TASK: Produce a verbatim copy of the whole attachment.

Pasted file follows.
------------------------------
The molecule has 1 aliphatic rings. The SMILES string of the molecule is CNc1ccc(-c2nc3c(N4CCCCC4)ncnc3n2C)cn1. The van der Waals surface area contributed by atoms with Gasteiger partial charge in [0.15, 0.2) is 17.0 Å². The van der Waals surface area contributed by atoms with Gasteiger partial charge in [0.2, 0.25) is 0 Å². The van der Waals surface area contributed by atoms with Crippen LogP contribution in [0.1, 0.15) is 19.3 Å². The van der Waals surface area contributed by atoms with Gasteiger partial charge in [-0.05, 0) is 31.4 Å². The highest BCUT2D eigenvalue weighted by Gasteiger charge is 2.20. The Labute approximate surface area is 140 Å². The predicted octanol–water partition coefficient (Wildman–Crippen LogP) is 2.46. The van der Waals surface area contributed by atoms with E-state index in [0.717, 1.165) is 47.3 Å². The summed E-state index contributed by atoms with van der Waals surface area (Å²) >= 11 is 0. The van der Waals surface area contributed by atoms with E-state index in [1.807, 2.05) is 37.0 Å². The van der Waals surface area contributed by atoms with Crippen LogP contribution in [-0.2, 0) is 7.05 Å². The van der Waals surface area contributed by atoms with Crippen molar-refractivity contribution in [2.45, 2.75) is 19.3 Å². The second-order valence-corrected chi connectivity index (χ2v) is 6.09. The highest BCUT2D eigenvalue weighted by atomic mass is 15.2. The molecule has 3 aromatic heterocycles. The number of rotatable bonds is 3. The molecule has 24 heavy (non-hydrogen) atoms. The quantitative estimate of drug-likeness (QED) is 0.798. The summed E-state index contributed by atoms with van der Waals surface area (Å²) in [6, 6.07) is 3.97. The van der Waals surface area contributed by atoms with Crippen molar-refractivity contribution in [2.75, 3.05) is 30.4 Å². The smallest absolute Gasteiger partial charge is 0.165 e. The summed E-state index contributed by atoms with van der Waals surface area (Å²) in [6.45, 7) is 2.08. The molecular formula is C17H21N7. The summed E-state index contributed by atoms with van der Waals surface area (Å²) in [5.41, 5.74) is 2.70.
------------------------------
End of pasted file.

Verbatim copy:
The molecule has 1 aliphatic rings. The SMILES string of the molecule is CNc1ccc(-c2nc3c(N4CCCCC4)ncnc3n2C)cn1. The van der Waals surface area contributed by atoms with Gasteiger partial charge in [0.15, 0.2) is 17.0 Å². The van der Waals surface area contributed by atoms with Gasteiger partial charge in [0.2, 0.25) is 0 Å². The van der Waals surface area contributed by atoms with Crippen LogP contribution in [0.1, 0.15) is 19.3 Å². The van der Waals surface area contributed by atoms with Gasteiger partial charge in [-0.05, 0) is 31.4 Å². The highest BCUT2D eigenvalue weighted by Gasteiger charge is 2.20. The Labute approximate surface area is 140 Å². The predicted octanol–water partition coefficient (Wildman–Crippen LogP) is 2.46. The van der Waals surface area contributed by atoms with E-state index in [0.717, 1.165) is 47.3 Å². The summed E-state index contributed by atoms with van der Waals surface area (Å²) >= 11 is 0. The van der Waals surface area contributed by atoms with E-state index in [1.807, 2.05) is 37.0 Å². The van der Waals surface area contributed by atoms with Crippen LogP contribution in [-0.2, 0) is 7.05 Å². The van der Waals surface area contributed by atoms with Crippen molar-refractivity contribution in [2.45, 2.75) is 19.3 Å². The second-order valence-corrected chi connectivity index (χ2v) is 6.09. The highest BCUT2D eigenvalue weighted by atomic mass is 15.2. The molecule has 3 aromatic heterocycles. The number of rotatable bonds is 3. The molecule has 24 heavy (non-hydrogen) atoms. The quantitative estimate of drug-likeness (QED) is 0.798. The summed E-state index contributed by atoms with van der Waals surface area (Å²) in [6, 6.07) is 3.97. The van der Waals surface area contributed by atoms with Crippen molar-refractivity contribution in [2.75, 3.05) is 30.4 Å². The smallest absolute Gasteiger partial charge is 0.165 e. The summed E-state index contributed by atoms with van der Waals surface area (Å²) in [6.45, 7) is 2.08. The molecular formula is C17H21N7. The summed E-state index contributed by atoms with van der Waals surface area (Å²) in [5.41, 5.74) is 2.70.